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Why so many privacy emails in my inbox?

Why so many privacy emails in my inbox?

And why you should pay attention

If it feels like your email has been flooded with messages about privacy lately, you're not imagining it. A perfect storm of industry and regulatory challenges has companies scrambling - as never before - to ensure you know what they are doing to safeguard your personally identifiable information (PII).
All of these emails are coming your way for two reasons. First, the European Union's General Data Protection Regulation (GDPR), arguably the largest privacy rules in history, took effect on May 25. At the same time, Facebook continues to face a public relations nightmare as well as government scrutiny and fines over how it has handled (or possibly mishandled) the private records of subscribers.
Clearly, this unparalleled combination of privacy related events has companies doing their best to avoid running afoul of regulators or the media. But that doesn’t suggest their notices are entirely self-serving.
In all likelihood, most of these companies want your help in managing your digital privacy, which is why you should not ignore their emails. Yes, there is plenty of legalese to paddle through, the type we often see and ignore at the bottom of form letters. But in this case, buried amongst the mumbo jumbo, you could also find vitally important information for actively defending your privacy.

What to do

Here’s what to do about all those emails: take a few moments and skim through them for helpful ideas about protecting your information and consider heeding this advice. At the same time, watch out for buried requests for your consent – or language asking you to agree, or “opt-in,” to a site’s terms of use. If you fail to respond, you’ve given your consent.
For example, the New York Times reported that Quora, the questions-and-answers site, recently sent an email noting its privacy policy had changed. The message included a passage toward the end saying, “your continued use of the service will be considered acceptance of our updated terms” (by the way, Quora updated its language after the Times story to avoid any consumer confusion about their request).

For your business

If you’re a business, you also need to know something about this recent push around privacy. In particular, it’s important to understand what GDPR is because it could significantly affect your ability to operate in compliance with current or upcoming laws and regulations.
GDPR essentially replaces all other data protection regulations within Europe. With it comes the potential for hefty fines for companies that do not comply: up to €20million, or 4 percent of the organization’s global turnover, whichever is higher. In fact, some major companies already face lawsuits alleging GDPR violations.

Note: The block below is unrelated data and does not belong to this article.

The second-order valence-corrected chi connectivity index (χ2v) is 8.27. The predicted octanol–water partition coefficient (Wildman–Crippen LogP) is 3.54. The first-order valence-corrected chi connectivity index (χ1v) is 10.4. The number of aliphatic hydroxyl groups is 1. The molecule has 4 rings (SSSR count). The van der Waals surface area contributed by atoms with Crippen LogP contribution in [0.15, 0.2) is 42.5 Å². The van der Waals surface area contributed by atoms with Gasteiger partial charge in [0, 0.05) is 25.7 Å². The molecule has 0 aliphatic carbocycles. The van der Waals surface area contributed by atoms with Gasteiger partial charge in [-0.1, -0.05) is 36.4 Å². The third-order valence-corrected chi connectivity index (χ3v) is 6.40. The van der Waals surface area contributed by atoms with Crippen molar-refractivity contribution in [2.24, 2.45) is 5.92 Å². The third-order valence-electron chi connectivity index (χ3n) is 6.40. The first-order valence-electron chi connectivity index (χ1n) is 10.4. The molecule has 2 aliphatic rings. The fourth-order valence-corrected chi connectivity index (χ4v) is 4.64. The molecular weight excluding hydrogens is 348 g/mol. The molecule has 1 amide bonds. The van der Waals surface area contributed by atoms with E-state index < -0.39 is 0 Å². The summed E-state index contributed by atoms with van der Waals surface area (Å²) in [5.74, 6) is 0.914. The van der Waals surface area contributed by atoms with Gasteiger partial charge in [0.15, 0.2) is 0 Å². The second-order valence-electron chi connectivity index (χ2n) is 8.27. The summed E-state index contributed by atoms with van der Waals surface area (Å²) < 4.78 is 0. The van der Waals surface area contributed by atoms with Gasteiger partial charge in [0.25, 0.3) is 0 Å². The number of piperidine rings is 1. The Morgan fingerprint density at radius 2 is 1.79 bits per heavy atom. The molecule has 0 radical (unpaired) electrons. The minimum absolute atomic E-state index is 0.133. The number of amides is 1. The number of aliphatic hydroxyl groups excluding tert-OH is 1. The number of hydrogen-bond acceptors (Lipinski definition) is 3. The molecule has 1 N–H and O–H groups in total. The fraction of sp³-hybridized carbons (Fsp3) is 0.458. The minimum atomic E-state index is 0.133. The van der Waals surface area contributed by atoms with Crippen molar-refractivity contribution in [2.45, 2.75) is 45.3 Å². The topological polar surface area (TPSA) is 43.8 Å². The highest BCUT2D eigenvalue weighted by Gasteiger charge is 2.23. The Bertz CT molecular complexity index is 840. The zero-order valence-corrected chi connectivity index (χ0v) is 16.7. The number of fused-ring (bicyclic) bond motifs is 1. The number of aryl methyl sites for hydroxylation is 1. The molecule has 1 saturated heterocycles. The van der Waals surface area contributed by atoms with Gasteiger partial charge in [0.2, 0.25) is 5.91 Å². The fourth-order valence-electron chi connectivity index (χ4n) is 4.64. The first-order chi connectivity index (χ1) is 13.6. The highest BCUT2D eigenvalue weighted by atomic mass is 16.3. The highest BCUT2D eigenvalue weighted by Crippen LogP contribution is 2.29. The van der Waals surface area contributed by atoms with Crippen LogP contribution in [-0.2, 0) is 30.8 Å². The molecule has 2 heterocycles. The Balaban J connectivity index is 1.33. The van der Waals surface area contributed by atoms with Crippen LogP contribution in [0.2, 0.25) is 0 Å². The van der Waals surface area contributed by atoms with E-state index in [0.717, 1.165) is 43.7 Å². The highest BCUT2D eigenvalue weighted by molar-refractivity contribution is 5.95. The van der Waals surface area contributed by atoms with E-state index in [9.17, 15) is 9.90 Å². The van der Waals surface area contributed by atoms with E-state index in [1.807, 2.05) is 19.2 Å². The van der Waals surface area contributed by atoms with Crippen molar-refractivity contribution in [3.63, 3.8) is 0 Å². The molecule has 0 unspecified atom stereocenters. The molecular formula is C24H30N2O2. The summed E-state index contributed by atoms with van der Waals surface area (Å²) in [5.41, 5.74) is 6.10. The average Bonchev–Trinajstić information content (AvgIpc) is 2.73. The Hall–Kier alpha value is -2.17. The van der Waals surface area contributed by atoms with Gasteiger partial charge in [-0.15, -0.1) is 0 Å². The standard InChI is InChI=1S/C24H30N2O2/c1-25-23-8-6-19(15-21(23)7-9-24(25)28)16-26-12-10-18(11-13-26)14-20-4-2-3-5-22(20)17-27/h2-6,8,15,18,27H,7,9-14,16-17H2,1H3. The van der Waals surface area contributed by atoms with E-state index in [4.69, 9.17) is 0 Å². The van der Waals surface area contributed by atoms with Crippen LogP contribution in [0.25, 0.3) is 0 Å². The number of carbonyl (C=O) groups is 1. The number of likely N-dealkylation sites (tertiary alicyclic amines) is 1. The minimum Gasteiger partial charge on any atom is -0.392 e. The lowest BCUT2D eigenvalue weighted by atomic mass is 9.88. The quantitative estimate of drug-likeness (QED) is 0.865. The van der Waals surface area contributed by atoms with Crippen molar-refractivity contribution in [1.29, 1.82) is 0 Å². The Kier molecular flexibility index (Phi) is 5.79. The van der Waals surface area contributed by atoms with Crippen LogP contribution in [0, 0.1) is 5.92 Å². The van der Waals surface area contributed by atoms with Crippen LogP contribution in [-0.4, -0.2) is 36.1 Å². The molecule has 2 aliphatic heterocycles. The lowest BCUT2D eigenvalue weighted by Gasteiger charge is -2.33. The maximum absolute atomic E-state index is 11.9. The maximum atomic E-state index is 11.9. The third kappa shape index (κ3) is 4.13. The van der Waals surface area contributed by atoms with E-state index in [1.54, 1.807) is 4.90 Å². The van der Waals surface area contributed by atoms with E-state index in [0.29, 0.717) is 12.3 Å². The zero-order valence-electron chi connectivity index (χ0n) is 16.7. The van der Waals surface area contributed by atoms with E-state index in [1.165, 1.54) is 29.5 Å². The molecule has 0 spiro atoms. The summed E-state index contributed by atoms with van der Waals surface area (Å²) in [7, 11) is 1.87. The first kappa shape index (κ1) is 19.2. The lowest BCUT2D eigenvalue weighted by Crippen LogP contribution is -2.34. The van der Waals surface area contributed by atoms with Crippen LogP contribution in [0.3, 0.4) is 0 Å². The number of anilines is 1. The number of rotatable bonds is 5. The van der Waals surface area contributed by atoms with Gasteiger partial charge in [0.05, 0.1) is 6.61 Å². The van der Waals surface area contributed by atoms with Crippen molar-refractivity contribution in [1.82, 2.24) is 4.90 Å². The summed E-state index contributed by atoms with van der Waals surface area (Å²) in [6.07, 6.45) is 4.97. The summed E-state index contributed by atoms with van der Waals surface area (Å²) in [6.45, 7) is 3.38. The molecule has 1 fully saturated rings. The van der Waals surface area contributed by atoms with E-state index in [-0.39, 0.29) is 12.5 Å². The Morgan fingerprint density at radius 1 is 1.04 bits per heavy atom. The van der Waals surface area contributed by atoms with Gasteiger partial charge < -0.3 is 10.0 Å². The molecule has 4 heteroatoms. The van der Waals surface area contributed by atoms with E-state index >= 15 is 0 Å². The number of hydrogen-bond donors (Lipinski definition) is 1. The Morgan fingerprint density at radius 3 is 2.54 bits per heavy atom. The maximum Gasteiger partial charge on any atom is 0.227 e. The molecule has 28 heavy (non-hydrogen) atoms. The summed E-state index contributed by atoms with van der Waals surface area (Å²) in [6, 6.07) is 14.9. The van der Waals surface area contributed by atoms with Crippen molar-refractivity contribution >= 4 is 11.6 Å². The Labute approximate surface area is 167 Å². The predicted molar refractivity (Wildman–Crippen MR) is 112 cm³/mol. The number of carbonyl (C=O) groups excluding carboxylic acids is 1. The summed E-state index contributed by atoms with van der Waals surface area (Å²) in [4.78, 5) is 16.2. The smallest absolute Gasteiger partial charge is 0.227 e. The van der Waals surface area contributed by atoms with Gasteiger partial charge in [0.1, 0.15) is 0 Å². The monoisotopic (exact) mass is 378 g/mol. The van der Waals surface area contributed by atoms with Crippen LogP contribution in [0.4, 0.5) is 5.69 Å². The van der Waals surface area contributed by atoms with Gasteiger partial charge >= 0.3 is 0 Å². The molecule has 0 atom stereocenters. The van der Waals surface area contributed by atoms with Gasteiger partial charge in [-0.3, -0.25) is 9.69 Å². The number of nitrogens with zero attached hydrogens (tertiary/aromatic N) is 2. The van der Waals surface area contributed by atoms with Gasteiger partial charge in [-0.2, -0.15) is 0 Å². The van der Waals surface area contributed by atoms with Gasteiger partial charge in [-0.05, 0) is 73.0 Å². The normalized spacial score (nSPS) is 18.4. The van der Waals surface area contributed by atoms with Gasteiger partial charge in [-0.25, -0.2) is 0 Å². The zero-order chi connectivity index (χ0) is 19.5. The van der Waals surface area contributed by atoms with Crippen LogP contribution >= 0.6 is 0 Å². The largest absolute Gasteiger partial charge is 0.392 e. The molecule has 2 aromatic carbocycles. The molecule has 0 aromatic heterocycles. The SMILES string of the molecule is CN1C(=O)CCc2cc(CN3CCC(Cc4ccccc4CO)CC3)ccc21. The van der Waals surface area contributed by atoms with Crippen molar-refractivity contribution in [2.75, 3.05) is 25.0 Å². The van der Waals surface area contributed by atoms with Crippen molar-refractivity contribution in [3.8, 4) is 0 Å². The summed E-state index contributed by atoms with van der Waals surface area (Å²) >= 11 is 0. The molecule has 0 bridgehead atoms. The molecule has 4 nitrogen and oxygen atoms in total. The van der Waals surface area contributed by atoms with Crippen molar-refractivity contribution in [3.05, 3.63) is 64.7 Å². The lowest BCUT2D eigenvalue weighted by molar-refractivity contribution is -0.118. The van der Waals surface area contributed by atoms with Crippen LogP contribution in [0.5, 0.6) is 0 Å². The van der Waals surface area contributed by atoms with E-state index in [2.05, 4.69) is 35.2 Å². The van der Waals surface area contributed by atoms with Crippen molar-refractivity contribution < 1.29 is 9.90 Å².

So what do the new regulations actually do?

This regulation does two things: It protects the data rights of EU citizens, as well as their privacy, namely their personal data. Anyone who does business within the single market must comply with it. That includes non-EU businesses who deal with EU customers. Businesses should also keep in mind that GDPR will probably raise the bar within non-EU countries and eventually become baseline for data privacy around the world – another reason to understand and prepare for it.
So, if you have plans potentially involving EU customers, and you haven’t done much to adjust to a GDPR world, there are a three steps your IT department will want to take before too long:
  • First, audit your situation, which means going through a process of determining where all your data lives, both internally, externally on service partner and cloud sites as well as on authorized and unauthorized devices with access to personal data.
  • Next, make sure you’re putting mechanisms in place to control this data. This should involve a combination of administrative privilege controls, tiered access policies (if they don’t need sweeping network access they don’t get it) and ensuring remote access and erasure rights for company data, enabling IT to wipe or lock down records access in event of loss or theft.
  • Finally, consider investing in new, more secure devices. Security strategies typically focus on the network edge and on fortifying devices with software, such as anti-virus applications. But some newer notebooks, laptops and printers now include embedded security features that help protect those devices at a hardware level, an access point that hackers are increasingly identifying as the soft underbelly of many corporate and government IT security strategies.
While we’re on the subject of beefing up security, you should also consider security awareness training for employees given an Experian study showing that 55 percent of organizations attribute security incidents and data breaches to malicious or negligent employees, and 66 percent view employees as the “weakest link” in efforts to create a strong security posture.

Be prepared

No consumer or company should be caught flat-footed when it comes to managing digital privacy. According to Gemalto, a digital security company, 2.6 billion records were stolen, lost or exposed worldwide last year, an 88 percent increase from 2016. The risk is clearly real, it’s becoming more pronounced and nobody can afford to just “hit delete” when privacy information comes their way.
It’s not just up to European regulators or the Facebooks of the world to watch over the privacy of customer data. Each of us must be aware of the threat, be responsible and take precautions to safeguard our own information.
For details on what companies can do to be more secure and achieve GDPR compliance, consider this checklist. To learn more about securing endpoint devices, check out this information.

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